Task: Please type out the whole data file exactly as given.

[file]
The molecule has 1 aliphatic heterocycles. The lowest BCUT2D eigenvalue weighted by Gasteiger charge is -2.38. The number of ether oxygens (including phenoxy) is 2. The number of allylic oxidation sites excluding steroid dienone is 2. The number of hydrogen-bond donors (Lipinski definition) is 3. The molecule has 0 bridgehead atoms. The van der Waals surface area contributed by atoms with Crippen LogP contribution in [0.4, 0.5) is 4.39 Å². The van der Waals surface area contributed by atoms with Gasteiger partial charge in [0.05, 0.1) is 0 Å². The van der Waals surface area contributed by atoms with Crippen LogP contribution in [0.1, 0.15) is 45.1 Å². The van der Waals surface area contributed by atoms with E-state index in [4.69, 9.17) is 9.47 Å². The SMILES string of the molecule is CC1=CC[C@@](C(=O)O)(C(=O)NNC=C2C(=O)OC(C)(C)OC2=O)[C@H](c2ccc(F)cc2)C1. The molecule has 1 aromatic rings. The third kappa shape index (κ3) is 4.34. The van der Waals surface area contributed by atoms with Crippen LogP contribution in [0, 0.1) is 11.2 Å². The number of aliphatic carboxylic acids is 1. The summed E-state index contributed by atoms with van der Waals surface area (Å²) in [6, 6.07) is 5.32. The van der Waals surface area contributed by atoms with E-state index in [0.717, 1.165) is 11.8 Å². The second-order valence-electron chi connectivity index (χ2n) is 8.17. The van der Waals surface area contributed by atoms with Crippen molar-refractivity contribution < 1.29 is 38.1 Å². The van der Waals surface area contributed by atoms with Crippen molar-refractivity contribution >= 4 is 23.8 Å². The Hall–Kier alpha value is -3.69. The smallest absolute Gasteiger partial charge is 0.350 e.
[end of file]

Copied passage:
The molecule has 1 aliphatic heterocycles. The lowest BCUT2D eigenvalue weighted by Gasteiger charge is -2.38. The number of ether oxygens (including phenoxy) is 2. The number of allylic oxidation sites excluding steroid dienone is 2. The number of hydrogen-bond donors (Lipinski definition) is 3. The molecule has 0 bridgehead atoms. The van der Waals surface area contributed by atoms with Crippen LogP contribution in [0.4, 0.5) is 4.39 Å². The van der Waals surface area contributed by atoms with Gasteiger partial charge in [0.05, 0.1) is 0 Å². The van der Waals surface area contributed by atoms with Crippen LogP contribution in [0.1, 0.15) is 45.1 Å². The van der Waals surface area contributed by atoms with E-state index in [4.69, 9.17) is 9.47 Å². The SMILES string of the molecule is CC1=CC[C@@](C(=O)O)(C(=O)NNC=C2C(=O)OC(C)(C)OC2=O)[C@H](c2ccc(F)cc2)C1. The molecule has 1 aromatic rings. The third kappa shape index (κ3) is 4.34. The van der Waals surface area contributed by atoms with Crippen LogP contribution in [0, 0.1) is 11.2 Å². The number of aliphatic carboxylic acids is 1. The summed E-state index contributed by atoms with van der Waals surface area (Å²) in [6, 6.07) is 5.32. The van der Waals surface area contributed by atoms with E-state index in [0.717, 1.165) is 11.8 Å². The second-order valence-electron chi connectivity index (χ2n) is 8.17. The van der Waals surface area contributed by atoms with Crippen molar-refractivity contribution < 1.29 is 38.1 Å². The van der Waals surface area contributed by atoms with Crippen molar-refractivity contribution >= 4 is 23.8 Å². The Hall–Kier alpha value is -3.69. The smallest absolute Gasteiger partial charge is 0.350 e.